In a scathing opinion, a federal judge in Miami blasted the conduct of homebuilder D.R. Horton, calling it a “greedy corporate giant” and awarding damages of $16.3 million to the trustee of a bankrupt homeowner’s association in Miami Gardens that had sued the Texas-based behemoth.
The court ruled that D.R. Horton, America’s largest homebuilder, engaged in deceptive and unfair trade practices and breached its fiduciary duties.
In a statement, the company said it “strongly disputes the plaintiff's allegations” and is considering an appeal.
The case dates back to the housing bubble, when D.R. Horton built 355 condos at a low-rent community called Majorca Isles. When the market tanked, the developer pulled out and said it wouldn’t complete the project. That was legal, Judge A. Jay Cristol wrote in an opinion published last week.
These actions by D.R. Horton can only be classified somewhere between not nice and evil.
Judge A. Jay Cristol
What crossed the line was D.R. Horton’s treatment of the people who had already bought units and moved in, the judge found. The company stopped funding Majorca Isles’ homeowners association, cut off amenities to residents and failed to keep accurate financial records.
“D.R. Horton, through its employees, decided to shift the economic loss of D.R. Horton to the homeowners by cutting services and amenities which the homeowners were entitled to receive and stopping the deficit funding that D.R. Horton was obligated to supply,” Judge Cristol wrote. “These actions by D.R. Horton can only be classified somewhere between not nice and evil.”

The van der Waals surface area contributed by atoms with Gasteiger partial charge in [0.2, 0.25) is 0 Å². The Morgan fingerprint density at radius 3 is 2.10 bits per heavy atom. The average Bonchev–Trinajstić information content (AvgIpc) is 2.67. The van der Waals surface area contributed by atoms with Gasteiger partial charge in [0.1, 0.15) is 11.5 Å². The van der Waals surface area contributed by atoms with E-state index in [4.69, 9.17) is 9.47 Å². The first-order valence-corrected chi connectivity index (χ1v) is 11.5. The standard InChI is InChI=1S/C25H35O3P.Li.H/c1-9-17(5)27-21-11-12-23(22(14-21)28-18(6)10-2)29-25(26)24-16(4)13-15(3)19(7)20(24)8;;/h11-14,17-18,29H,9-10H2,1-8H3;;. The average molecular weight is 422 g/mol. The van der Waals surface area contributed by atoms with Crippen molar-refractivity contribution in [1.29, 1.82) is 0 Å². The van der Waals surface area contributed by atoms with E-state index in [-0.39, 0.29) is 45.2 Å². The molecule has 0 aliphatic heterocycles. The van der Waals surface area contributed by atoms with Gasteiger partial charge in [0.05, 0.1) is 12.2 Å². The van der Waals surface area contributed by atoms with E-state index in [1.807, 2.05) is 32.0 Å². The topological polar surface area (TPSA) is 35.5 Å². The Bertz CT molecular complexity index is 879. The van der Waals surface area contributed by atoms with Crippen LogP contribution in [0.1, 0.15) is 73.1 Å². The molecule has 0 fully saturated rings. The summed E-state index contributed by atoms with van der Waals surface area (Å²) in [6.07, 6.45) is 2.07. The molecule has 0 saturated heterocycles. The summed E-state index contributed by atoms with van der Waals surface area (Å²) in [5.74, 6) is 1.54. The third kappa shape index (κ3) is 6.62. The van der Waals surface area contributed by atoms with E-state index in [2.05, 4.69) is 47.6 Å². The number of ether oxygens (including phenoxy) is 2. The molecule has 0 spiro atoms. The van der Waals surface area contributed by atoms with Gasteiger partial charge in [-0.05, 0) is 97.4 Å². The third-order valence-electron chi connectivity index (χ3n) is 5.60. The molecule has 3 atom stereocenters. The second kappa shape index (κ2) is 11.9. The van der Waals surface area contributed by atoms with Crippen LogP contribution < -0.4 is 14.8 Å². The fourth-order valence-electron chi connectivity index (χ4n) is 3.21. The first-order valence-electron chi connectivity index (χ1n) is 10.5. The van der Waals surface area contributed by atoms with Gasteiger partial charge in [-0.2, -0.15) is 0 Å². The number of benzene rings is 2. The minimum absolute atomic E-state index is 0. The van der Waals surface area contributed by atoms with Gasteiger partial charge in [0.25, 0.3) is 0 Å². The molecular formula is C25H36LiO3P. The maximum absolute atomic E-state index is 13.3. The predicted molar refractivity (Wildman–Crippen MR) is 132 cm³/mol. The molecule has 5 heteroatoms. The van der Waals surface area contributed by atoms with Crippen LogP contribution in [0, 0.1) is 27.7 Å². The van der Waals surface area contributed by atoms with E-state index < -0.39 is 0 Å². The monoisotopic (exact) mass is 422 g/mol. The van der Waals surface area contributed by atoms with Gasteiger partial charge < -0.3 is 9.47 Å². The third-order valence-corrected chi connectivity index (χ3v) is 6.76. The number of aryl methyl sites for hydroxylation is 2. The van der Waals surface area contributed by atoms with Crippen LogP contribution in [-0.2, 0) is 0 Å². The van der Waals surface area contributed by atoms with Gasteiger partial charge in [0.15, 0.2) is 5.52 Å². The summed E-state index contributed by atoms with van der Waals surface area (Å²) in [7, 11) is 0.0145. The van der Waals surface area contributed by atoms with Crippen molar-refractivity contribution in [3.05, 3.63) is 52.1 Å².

The association declared bankruptcy in 2012 and a trustee was appointed to manage its affairs. The trustee, Barry Mukamal, later sued the developer.
$16.3 million Damages awarded to Majorca Isles
Judge Cristol also praised the conduct of Mukamal, calling his actions as a trustee “extraordinary” in a case where he spent hundreds of thousands of dollars that may never be reimbursed.
“[Mukamal] saw the Debtor not as a defunct corporate entity, but as an association representing 355 low or moderate income families not capable of fending for themselves against a multi-million dollar financial giant,” the judge said. “He is to be praised for his selfless conduct as a trustee acting in the finest tradition of a fiduciary.”
John Arrastia of Genovese Joblove represented Mukamal and the association in a three-day trial in the U.S. Bankruptcy Court for the Southern District of Florida.